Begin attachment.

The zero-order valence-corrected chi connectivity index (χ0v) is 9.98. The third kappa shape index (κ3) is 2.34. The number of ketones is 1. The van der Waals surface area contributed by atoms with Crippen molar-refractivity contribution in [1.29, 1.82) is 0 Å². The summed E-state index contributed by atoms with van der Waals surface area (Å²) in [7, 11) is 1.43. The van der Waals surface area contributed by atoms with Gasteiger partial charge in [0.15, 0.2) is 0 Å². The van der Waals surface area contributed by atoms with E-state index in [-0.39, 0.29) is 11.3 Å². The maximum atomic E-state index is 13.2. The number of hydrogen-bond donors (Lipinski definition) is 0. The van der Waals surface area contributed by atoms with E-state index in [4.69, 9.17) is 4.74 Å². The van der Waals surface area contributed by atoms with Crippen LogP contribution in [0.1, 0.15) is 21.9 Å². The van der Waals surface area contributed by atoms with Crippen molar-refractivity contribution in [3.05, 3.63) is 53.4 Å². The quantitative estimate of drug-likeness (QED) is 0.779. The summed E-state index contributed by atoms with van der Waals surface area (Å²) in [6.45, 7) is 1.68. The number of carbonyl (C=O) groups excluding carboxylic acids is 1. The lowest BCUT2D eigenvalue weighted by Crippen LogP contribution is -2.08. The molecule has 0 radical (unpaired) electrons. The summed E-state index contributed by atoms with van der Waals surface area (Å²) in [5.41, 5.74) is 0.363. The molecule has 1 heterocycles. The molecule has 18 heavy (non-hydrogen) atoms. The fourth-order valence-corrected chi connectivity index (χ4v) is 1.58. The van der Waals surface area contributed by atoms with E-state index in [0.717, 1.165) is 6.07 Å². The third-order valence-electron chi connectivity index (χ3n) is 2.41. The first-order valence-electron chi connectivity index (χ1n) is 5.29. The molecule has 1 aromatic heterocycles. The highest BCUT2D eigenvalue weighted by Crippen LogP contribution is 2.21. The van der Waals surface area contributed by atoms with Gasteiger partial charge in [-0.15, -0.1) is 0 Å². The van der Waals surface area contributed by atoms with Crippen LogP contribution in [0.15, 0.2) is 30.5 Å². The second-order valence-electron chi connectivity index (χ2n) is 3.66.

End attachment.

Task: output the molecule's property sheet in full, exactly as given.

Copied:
The zero-order valence-corrected chi connectivity index (χ0v) is 9.98. The third kappa shape index (κ3) is 2.34. The number of ketones is 1. The van der Waals surface area contributed by atoms with Crippen molar-refractivity contribution in [1.29, 1.82) is 0 Å². The summed E-state index contributed by atoms with van der Waals surface area (Å²) in [7, 11) is 1.43. The van der Waals surface area contributed by atoms with Gasteiger partial charge in [0.15, 0.2) is 0 Å². The van der Waals surface area contributed by atoms with E-state index in [-0.39, 0.29) is 11.3 Å². The maximum atomic E-state index is 13.2. The number of hydrogen-bond donors (Lipinski definition) is 0. The van der Waals surface area contributed by atoms with E-state index in [4.69, 9.17) is 4.74 Å². The van der Waals surface area contributed by atoms with Crippen LogP contribution in [0.1, 0.15) is 21.9 Å². The van der Waals surface area contributed by atoms with Crippen molar-refractivity contribution in [3.05, 3.63) is 53.4 Å². The quantitative estimate of drug-likeness (QED) is 0.779. The summed E-state index contributed by atoms with van der Waals surface area (Å²) in [6.45, 7) is 1.68. The number of carbonyl (C=O) groups excluding carboxylic acids is 1. The lowest BCUT2D eigenvalue weighted by Crippen LogP contribution is -2.08. The molecule has 0 radical (unpaired) electrons. The summed E-state index contributed by atoms with van der Waals surface area (Å²) in [5.41, 5.74) is 0.363. The molecule has 1 heterocycles. The molecule has 18 heavy (non-hydrogen) atoms. The fourth-order valence-corrected chi connectivity index (χ4v) is 1.58. The van der Waals surface area contributed by atoms with E-state index in [0.717, 1.165) is 6.07 Å². The third-order valence-electron chi connectivity index (χ3n) is 2.41. The first-order valence-electron chi connectivity index (χ1n) is 5.29. The molecule has 1 aromatic heterocycles. The highest BCUT2D eigenvalue weighted by Crippen LogP contribution is 2.21. The van der Waals surface area contributed by atoms with Gasteiger partial charge in [-0.15, -0.1) is 0 Å². The van der Waals surface area contributed by atoms with Crippen LogP contribution in [0.15, 0.2) is 30.5 Å². The second-order valence-electron chi connectivity index (χ2n) is 3.66.